Springer, NM

I'm an old school mechanic like your grandpa. I swear by oil changes and whatever the circumstance I change mine when I've reached the bikes service limit. For this trip I've set the old Honda on an accelerated maitenence schedule. Every 1K miles for oil changes, two hundred miles for chain adjustments. In Las Vegas I picked up a couple quarts and some Ensure at the Wal-Mart and prepare to service the bike in gale force winds. Draining into a torn grocery sack becomes an especially offensive disaster considering the green times we live in. Gord thought this scene was hilarious.

"I"m not going green, I'm staying the same". - T. Ware

The ride South is no picnic and Jordan suffers for not having a windshield. I spend much of the time with my hands hidden beneath my gas tank, gathering warmth from my cylinder head.

It's dark in Santa Fe. I expected little from this town, maybe something of a truck stop. Turned out to be a wonderful, cultered city that I wish I could have seen more of. Hungry from being blasted South out of the mountains, Gord and I set out for an Arbys. Back home an Arbys receipt has an offer of a free roast beef sandwich if you take a short questionaire about their service. Jordan has dragged one of these free meal tickets all the the way from Arkansas with him, saving it for some special occasion I guess. Inside he orders and tries to trade in the coupon. They don't take them here, a thousand plus miles from where he got it. Who'da thunk? He has a nervous breakdown, yelling 'Goddammit!' at the counter and braindead teen dad. It was absurd.

After eating we aimed for a state park and, praise the Lord, never made it. I catch the word "Hostel" in bold letters and swing us around before making it out of the city. Hostels are so cool. I'm such a hippy (not really, I hate hippies.) But I really dug the hostel experience. The staff actually seemed concerned for our well being as the state park was at over 8,000 feet and treated us great. We got a private room, good conversation with other travellers and clean beds for 17$

Here's a real kick in the head, totally stocked kitchen!

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Having sailed around the cape, Jordan and I did our hostel chores and said our goodbyes. Highway 550 (rad!) would wind us back up and around the more treacherous geology towards Farmington, Shiprock and out of the great state of New Mexico. Only 199 miles today.

Riding a motorcycle costs you something. The really good things in life do. In this case its an assault on your endurance. You twist the throttle harder and everything in front of you comes at you harder. It's a trade off. I have a bum wrist that bothers me at points during the day. The cold makes it worse and I decide to try out a little toy I picked up before the trip, a throttle lock. It's a device that locks your throttle tube while riding long straight stretches no-handed. Its an unwieldy device and I get vertigo with the thing, twisting the gas in the wrong direction. I panic, actuate the clutch lever and rev the bike almost 2K rpm's above it's redline. My insides throb and I actually feel sick. I pull over and snap this lovely picture of the painted hillls folding over themselves like drapery.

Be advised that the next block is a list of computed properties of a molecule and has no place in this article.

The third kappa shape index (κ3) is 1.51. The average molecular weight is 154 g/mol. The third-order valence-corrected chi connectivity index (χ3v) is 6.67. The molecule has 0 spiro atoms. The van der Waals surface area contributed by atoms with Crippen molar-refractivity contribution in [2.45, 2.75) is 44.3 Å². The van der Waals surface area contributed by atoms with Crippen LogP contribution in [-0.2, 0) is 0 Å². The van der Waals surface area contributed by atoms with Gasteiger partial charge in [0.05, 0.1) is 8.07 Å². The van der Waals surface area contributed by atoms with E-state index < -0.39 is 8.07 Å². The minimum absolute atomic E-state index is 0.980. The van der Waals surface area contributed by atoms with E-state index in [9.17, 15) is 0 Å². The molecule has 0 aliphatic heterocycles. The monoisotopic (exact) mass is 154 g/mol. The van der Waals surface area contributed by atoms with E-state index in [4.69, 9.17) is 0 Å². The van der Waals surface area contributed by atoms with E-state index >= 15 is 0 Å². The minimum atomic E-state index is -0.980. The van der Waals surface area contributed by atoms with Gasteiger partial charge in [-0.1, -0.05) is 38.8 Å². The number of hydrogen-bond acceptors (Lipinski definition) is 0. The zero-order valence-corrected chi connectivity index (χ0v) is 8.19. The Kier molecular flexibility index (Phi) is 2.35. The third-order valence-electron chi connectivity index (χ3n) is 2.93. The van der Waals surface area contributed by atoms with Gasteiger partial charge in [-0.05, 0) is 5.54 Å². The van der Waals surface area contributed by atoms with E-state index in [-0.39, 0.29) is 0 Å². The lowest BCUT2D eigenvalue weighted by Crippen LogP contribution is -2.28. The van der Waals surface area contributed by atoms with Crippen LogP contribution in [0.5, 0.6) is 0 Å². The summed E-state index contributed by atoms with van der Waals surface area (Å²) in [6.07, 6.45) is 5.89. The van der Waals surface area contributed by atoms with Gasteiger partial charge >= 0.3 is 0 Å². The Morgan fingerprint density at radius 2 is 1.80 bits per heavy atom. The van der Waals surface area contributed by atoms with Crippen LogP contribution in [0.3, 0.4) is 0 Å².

This little guy shows up. The bike is wounded and Death has come to claim her. He attracts creepy crawlers. We speed away from his boney grasp and the bike is fine. A well built motor can stand a little abuse.

In Farmington we arrive before dark, which has become rare. I hate riding in the dark and it's not worth the extra 60 miles you can gain from two hours riding in it. We tool around, get a little lost and stop for directions to nothing in particular. Locals suggest Farmington Lake for camping. We find it not far from the main strip. It turns out to be less of a lake and, more precisely, the towns water reservoir. Looks fantastic for camping.

Satisfied we've scrounged up safe camping, we head into Aztec for dinner. A retro A&W beckons us from the cold and we sit at a booth. I already know I want a chili wanger dog and wait for a waitress. Finally I realize that each booth has a telephone hardlined to the kitchen. I assume I'm supposed to do my best Big Bopper, pick up the receiver and say "Helllllloooooo Baaaaby!"

They send out our weiners and I spy this gnarly tattoo while Gord phones home. He said it represented pain. Personally I don't see it.

We stop for a much needed flashlight. My idea. When we get in the store Jordan picks his out and I decide one is enough and put mine back as we head to the checkout. I am a piece of crap. Back at Farmington lake we ride our bikes through the loose dirt and washed out hills gathering dead limbs. A fantastic fire warms our blood and we sleep like we're dead.